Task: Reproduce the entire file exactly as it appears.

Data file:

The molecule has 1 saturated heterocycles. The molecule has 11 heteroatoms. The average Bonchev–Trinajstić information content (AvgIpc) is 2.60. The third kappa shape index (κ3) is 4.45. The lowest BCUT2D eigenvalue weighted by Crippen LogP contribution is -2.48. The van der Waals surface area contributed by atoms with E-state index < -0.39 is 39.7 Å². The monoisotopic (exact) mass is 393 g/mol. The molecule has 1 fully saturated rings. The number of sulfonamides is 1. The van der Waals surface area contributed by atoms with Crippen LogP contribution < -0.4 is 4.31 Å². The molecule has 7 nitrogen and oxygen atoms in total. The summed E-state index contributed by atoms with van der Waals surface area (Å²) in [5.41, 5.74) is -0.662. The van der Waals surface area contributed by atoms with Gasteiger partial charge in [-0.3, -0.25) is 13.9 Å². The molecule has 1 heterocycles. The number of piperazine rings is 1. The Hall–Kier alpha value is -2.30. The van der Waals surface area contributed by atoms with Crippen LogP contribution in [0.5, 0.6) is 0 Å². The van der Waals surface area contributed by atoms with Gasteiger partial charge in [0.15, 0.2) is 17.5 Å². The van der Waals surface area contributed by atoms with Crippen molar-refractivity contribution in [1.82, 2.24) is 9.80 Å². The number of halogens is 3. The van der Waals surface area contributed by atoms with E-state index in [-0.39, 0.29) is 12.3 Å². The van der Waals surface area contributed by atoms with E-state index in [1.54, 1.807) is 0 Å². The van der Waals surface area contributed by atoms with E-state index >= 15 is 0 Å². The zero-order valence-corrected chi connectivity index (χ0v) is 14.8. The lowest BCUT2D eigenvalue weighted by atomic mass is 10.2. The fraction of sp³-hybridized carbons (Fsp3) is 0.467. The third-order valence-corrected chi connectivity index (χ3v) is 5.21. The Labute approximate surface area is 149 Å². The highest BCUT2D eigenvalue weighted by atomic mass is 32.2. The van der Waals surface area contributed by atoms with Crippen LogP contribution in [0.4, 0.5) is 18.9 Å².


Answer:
The molecule has 1 saturated heterocycles. The molecule has 11 heteroatoms. The average Bonchev–Trinajstić information content (AvgIpc) is 2.60. The third kappa shape index (κ3) is 4.45. The lowest BCUT2D eigenvalue weighted by Crippen LogP contribution is -2.48. The van der Waals surface area contributed by atoms with E-state index < -0.39 is 39.7 Å². The monoisotopic (exact) mass is 393 g/mol. The molecule has 1 fully saturated rings. The number of sulfonamides is 1. The van der Waals surface area contributed by atoms with Crippen LogP contribution < -0.4 is 4.31 Å². The molecule has 7 nitrogen and oxygen atoms in total. The summed E-state index contributed by atoms with van der Waals surface area (Å²) in [5.41, 5.74) is -0.662. The van der Waals surface area contributed by atoms with Gasteiger partial charge in [-0.3, -0.25) is 13.9 Å². The molecule has 1 heterocycles. The number of piperazine rings is 1. The Hall–Kier alpha value is -2.30. The van der Waals surface area contributed by atoms with Crippen LogP contribution in [0.5, 0.6) is 0 Å². The van der Waals surface area contributed by atoms with Gasteiger partial charge in [0.15, 0.2) is 17.5 Å². The van der Waals surface area contributed by atoms with Crippen molar-refractivity contribution in [1.82, 2.24) is 9.80 Å². The number of halogens is 3. The van der Waals surface area contributed by atoms with E-state index in [-0.39, 0.29) is 12.3 Å². The van der Waals surface area contributed by atoms with E-state index in [1.54, 1.807) is 0 Å². The van der Waals surface area contributed by atoms with E-state index >= 15 is 0 Å². The zero-order valence-corrected chi connectivity index (χ0v) is 14.8. The lowest BCUT2D eigenvalue weighted by atomic mass is 10.2. The fraction of sp³-hybridized carbons (Fsp3) is 0.467. The third-order valence-corrected chi connectivity index (χ3v) is 5.21. The Labute approximate surface area is 149 Å². The highest BCUT2D eigenvalue weighted by atomic mass is 32.2. The van der Waals surface area contributed by atoms with Crippen LogP contribution in [0.4, 0.5) is 18.9 Å².